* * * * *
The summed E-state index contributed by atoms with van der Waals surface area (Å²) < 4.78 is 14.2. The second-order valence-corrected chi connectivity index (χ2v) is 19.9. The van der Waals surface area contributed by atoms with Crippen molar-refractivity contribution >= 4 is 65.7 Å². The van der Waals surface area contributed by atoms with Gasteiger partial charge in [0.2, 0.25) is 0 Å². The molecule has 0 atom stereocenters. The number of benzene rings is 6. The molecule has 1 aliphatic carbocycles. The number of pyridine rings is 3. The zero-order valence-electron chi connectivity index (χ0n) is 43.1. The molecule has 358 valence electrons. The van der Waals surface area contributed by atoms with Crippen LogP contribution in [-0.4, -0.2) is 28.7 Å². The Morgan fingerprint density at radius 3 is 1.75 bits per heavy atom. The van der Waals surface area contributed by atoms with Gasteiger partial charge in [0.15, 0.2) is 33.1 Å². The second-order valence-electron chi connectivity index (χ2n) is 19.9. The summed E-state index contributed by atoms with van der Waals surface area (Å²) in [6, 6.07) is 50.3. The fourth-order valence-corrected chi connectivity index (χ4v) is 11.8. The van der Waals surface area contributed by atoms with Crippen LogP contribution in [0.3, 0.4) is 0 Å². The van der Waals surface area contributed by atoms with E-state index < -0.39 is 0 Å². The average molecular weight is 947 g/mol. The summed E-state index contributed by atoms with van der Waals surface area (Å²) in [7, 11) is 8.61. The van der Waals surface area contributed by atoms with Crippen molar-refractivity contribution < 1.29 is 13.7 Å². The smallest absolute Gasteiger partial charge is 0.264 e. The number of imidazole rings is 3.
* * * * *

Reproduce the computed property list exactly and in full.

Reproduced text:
The summed E-state index contributed by atoms with van der Waals surface area (Å²) < 4.78 is 14.2. The second-order valence-corrected chi connectivity index (χ2v) is 19.9. The van der Waals surface area contributed by atoms with Crippen molar-refractivity contribution >= 4 is 65.7 Å². The van der Waals surface area contributed by atoms with Gasteiger partial charge in [0.2, 0.25) is 0 Å². The molecule has 0 atom stereocenters. The number of benzene rings is 6. The molecule has 1 aliphatic carbocycles. The number of pyridine rings is 3. The zero-order valence-electron chi connectivity index (χ0n) is 43.1. The molecule has 358 valence electrons. The van der Waals surface area contributed by atoms with Crippen LogP contribution in [-0.4, -0.2) is 28.7 Å². The Morgan fingerprint density at radius 3 is 1.75 bits per heavy atom. The van der Waals surface area contributed by atoms with Gasteiger partial charge in [0.15, 0.2) is 33.1 Å². The second-order valence-electron chi connectivity index (χ2n) is 19.9. The summed E-state index contributed by atoms with van der Waals surface area (Å²) in [6, 6.07) is 50.3. The fourth-order valence-corrected chi connectivity index (χ4v) is 11.8. The van der Waals surface area contributed by atoms with Crippen LogP contribution in [0.3, 0.4) is 0 Å². The van der Waals surface area contributed by atoms with E-state index < -0.39 is 0 Å². The average molecular weight is 947 g/mol. The summed E-state index contributed by atoms with van der Waals surface area (Å²) in [7, 11) is 8.61. The van der Waals surface area contributed by atoms with Crippen molar-refractivity contribution < 1.29 is 13.7 Å². The smallest absolute Gasteiger partial charge is 0.264 e. The number of imidazole rings is 3.